IAVI Welcomes New Canadian Collaborative Initiative
February 20, 2007
The International AIDS Vaccine Initiative (IAVI) issued this statement on February 20, 2007 following an announcement made by the Canadian government and the Bill & Melinda Gates Foundation to pledge up to CAD$139 million for the creation of a Canadian HIV Vaccine Initiative (CHVI). The new CHVI will contribute to the global effort to develop a safe, effective and accessible AIDS vaccine and build upon Canada’s long-term commitment to HIV prevention efforts.
IAVI recognizes the critical importance of enhancing and expanding existing AIDS vaccine efforts to move more novel candidates targeting different immune responses into the pipeline and to speed feedback on their safety, immunogencity and efficacy. We applaud Canada and the Gates Foundation’s leadership in establishing this new collaborative initiative that will capitalize on Canadian expertise in AIDS vaccine development – from research and policy to community engagement. In addition, the CHVI will foster partnerships with resource-poor countries that bear the burden of the HIV/AIDS pandemic. The funding specifically calls for the development of an AIDS vaccine facility in Canada to manufacture promising AIDS vaccine candidates for use in clinical trials, thereby helping to accelerate research and shorten the AIDS vaccine development timeline.
“Canada has been a long-time supporter of AIDS vaccine research and has demonstrated laudable leadership in tackling the AIDS epidemic comprehensively, with a dual focus on both treatment and prevention,” stated Seth Berkley, CEO and President of IAVI. “As a program of the Global HIV Vaccine Enterprise, of which IAVI is a founding member, the CHVI will work to coordinate critical domestic research with ongoing international efforts to tackle one of the most significant public health challenges we face today.”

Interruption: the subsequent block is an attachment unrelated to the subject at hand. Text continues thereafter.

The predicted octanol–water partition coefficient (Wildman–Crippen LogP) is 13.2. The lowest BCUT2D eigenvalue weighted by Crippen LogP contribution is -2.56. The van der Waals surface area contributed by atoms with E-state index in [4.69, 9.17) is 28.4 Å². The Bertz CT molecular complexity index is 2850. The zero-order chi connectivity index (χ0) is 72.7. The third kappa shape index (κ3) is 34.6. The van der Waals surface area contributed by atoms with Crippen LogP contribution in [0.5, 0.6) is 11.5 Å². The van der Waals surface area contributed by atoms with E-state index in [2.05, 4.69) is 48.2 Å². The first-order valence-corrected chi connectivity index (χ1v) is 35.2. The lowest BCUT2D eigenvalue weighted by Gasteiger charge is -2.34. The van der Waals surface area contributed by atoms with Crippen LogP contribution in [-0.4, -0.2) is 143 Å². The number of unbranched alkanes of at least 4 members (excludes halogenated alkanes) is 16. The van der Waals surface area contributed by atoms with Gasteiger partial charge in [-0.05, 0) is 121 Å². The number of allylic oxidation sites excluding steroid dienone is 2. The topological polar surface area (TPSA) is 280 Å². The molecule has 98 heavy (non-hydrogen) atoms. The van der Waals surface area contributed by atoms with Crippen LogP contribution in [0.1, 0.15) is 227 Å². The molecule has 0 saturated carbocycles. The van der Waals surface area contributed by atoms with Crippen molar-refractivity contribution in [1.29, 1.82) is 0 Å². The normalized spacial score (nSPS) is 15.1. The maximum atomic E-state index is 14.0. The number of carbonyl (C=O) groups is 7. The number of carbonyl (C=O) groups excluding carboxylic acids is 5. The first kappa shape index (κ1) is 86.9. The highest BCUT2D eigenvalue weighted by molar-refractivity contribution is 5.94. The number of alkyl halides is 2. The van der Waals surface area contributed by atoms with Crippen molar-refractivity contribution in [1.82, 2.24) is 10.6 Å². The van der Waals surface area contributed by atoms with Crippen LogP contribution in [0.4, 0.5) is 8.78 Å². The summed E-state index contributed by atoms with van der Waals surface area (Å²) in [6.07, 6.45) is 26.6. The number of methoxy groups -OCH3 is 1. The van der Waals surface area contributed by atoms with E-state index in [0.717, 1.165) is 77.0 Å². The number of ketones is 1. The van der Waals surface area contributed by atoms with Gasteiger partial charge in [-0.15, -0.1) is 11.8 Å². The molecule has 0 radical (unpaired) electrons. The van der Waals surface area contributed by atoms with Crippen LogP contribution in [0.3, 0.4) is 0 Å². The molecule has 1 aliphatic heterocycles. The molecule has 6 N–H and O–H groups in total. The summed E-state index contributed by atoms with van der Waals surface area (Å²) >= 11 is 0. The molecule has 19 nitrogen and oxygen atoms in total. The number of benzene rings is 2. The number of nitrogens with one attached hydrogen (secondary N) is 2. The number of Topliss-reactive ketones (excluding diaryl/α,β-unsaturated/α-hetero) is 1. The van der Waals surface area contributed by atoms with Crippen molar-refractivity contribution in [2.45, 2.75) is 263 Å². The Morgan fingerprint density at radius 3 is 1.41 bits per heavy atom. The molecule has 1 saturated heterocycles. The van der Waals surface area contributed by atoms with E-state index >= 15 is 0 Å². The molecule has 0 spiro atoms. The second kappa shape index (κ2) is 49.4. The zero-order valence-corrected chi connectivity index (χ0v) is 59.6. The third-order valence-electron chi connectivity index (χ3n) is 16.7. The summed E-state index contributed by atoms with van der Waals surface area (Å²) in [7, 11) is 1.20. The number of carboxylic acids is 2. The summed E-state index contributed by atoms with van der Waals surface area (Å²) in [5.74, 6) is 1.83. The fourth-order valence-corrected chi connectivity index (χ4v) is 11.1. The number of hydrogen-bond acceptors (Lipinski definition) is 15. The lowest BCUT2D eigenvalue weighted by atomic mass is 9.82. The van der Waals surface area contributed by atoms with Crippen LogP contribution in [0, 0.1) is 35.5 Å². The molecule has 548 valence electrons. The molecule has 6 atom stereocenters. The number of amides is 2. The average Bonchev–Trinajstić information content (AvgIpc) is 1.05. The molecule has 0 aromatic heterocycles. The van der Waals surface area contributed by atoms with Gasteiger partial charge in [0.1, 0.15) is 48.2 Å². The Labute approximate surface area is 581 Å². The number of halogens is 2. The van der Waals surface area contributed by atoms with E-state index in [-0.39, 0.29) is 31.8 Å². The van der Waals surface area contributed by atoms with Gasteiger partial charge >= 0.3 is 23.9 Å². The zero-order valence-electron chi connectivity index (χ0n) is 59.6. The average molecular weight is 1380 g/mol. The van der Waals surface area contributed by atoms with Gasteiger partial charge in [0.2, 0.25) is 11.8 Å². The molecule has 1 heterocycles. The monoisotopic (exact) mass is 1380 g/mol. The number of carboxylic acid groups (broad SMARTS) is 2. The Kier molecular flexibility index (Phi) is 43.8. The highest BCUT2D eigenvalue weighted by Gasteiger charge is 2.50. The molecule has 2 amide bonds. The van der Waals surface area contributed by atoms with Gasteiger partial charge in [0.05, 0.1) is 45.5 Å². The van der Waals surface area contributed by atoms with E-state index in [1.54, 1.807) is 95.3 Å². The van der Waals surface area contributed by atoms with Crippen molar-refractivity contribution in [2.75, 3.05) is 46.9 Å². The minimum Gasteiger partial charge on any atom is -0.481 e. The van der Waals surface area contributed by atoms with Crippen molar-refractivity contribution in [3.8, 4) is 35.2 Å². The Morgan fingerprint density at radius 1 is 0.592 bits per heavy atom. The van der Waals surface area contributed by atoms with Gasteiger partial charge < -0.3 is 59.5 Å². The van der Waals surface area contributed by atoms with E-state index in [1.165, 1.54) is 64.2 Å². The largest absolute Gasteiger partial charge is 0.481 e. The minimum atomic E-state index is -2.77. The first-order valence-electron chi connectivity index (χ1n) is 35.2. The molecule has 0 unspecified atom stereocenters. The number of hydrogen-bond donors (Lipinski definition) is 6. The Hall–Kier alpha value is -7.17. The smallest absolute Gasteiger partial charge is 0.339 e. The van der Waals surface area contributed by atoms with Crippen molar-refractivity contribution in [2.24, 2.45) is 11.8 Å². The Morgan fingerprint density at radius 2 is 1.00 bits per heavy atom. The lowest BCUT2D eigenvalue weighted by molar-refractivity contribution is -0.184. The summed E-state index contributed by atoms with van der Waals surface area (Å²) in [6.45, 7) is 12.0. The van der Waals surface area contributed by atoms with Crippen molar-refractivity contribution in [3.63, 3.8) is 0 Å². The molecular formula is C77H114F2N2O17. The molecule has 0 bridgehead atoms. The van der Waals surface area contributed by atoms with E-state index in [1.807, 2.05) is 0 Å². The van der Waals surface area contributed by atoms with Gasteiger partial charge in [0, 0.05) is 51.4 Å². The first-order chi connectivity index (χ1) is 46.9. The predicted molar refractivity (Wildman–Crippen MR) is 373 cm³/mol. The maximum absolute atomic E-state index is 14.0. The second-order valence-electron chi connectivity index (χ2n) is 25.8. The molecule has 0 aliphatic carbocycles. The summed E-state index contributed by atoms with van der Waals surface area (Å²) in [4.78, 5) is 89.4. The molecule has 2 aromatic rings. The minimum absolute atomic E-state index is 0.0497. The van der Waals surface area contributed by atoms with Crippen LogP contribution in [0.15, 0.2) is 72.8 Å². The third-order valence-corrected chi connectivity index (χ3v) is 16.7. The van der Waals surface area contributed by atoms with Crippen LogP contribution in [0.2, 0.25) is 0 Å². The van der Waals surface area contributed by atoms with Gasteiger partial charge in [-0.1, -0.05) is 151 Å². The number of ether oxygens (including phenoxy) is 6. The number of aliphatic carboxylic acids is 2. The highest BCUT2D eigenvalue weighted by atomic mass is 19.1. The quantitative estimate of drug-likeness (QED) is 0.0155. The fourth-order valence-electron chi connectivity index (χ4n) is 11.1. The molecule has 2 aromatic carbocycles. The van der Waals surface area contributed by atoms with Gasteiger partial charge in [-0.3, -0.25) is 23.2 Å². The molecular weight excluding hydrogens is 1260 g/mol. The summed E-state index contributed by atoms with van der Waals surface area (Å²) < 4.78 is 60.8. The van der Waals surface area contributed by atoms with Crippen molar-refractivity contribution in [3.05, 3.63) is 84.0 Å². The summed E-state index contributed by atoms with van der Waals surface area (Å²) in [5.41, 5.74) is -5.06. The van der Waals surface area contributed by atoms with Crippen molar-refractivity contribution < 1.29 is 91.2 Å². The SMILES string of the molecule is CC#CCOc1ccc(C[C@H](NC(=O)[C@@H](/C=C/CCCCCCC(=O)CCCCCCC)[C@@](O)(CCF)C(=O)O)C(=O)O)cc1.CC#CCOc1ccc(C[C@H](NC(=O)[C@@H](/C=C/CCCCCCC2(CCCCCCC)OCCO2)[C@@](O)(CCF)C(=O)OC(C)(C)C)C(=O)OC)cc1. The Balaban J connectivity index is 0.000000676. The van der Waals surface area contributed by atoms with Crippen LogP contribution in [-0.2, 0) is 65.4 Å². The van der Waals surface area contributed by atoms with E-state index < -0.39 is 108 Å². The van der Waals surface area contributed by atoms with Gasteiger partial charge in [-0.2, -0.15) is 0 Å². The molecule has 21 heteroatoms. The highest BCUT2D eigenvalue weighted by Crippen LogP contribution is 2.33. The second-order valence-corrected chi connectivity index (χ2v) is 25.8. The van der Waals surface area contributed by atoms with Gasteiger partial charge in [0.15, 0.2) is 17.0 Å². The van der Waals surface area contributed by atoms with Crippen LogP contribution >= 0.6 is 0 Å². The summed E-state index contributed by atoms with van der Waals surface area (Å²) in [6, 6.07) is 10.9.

“IAVI has benefited significantly from the generous support of the Bill and Melinda Gates Foundation and Canadian International Development Agency, as well as other donors. Developing an AIDS vaccine is an urgent and complex scientific challenge, and the more talent and expertise focused on this goal, the sooner we will be able to create the tools necessary to end the epidemic and save millions of lives around the world,” Berkley added.
Canada is one of the first countries in the world to create a national HIV vaccine plan that promotes a comprehensive strategy for vaccine research, advocacy and funding. As one of the initial contributors to IAVI’s AIDS vaccine development programs, Canada’s invaluable early leadership helped to leverage vital support from other world governments. Most recently, Canada awarded its fourth grant to IAVI, totaling CAD$20 million over two years, to support IAVI’s mission to speed the development and widespread uptake of an AIDS vaccine. With Canada’s critical support, IAVI has continued to accelerate the development of HIV vaccines in Phase I/II clinical trials in Africa as well as to prepare for large-scale efficacy trials, building scientific capacity and improving the environment for AIDS vaccine R&D in developing countries.